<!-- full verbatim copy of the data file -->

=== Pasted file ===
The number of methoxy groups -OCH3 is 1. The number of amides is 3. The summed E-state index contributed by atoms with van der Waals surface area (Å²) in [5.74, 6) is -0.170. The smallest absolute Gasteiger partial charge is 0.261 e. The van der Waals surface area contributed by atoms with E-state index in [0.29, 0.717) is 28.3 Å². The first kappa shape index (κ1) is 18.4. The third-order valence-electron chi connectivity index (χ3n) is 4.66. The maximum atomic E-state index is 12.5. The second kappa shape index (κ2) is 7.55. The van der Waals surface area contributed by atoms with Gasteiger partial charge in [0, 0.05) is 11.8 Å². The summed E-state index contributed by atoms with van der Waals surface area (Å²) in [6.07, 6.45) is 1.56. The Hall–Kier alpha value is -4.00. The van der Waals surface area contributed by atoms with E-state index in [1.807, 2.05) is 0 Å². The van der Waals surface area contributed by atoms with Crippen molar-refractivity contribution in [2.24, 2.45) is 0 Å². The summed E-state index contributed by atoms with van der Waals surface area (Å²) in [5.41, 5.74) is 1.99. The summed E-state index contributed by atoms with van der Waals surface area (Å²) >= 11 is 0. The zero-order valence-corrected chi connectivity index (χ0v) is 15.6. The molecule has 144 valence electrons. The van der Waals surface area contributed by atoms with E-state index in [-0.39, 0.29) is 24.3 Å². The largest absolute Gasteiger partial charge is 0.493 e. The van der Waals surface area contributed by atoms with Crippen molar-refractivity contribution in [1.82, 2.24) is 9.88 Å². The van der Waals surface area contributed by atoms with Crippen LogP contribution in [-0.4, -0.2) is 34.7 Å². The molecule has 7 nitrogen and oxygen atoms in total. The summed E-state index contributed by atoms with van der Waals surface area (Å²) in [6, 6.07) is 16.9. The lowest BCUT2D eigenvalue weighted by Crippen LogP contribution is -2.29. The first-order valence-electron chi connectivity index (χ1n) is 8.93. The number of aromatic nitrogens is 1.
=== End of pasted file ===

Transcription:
The number of methoxy groups -OCH3 is 1. The number of amides is 3. The summed E-state index contributed by atoms with van der Waals surface area (Å²) in [5.74, 6) is -0.170. The smallest absolute Gasteiger partial charge is 0.261 e. The van der Waals surface area contributed by atoms with E-state index in [0.29, 0.717) is 28.3 Å². The first kappa shape index (κ1) is 18.4. The third-order valence-electron chi connectivity index (χ3n) is 4.66. The maximum atomic E-state index is 12.5. The second kappa shape index (κ2) is 7.55. The van der Waals surface area contributed by atoms with Gasteiger partial charge in [0, 0.05) is 11.8 Å². The summed E-state index contributed by atoms with van der Waals surface area (Å²) in [6.07, 6.45) is 1.56. The Hall–Kier alpha value is -4.00. The van der Waals surface area contributed by atoms with E-state index in [1.807, 2.05) is 0 Å². The van der Waals surface area contributed by atoms with Crippen molar-refractivity contribution in [2.24, 2.45) is 0 Å². The summed E-state index contributed by atoms with van der Waals surface area (Å²) in [5.41, 5.74) is 1.99. The summed E-state index contributed by atoms with van der Waals surface area (Å²) >= 11 is 0. The zero-order valence-corrected chi connectivity index (χ0v) is 15.6. The molecule has 144 valence electrons. The van der Waals surface area contributed by atoms with E-state index in [-0.39, 0.29) is 24.3 Å². The largest absolute Gasteiger partial charge is 0.493 e. The van der Waals surface area contributed by atoms with Crippen molar-refractivity contribution in [1.82, 2.24) is 9.88 Å². The van der Waals surface area contributed by atoms with Crippen LogP contribution in [-0.4, -0.2) is 34.7 Å². The molecule has 7 nitrogen and oxygen atoms in total. The summed E-state index contributed by atoms with van der Waals surface area (Å²) in [6, 6.07) is 16.9. The lowest BCUT2D eigenvalue weighted by Crippen LogP contribution is -2.29. The first-order valence-electron chi connectivity index (χ1n) is 8.93. The number of aromatic nitrogens is 1.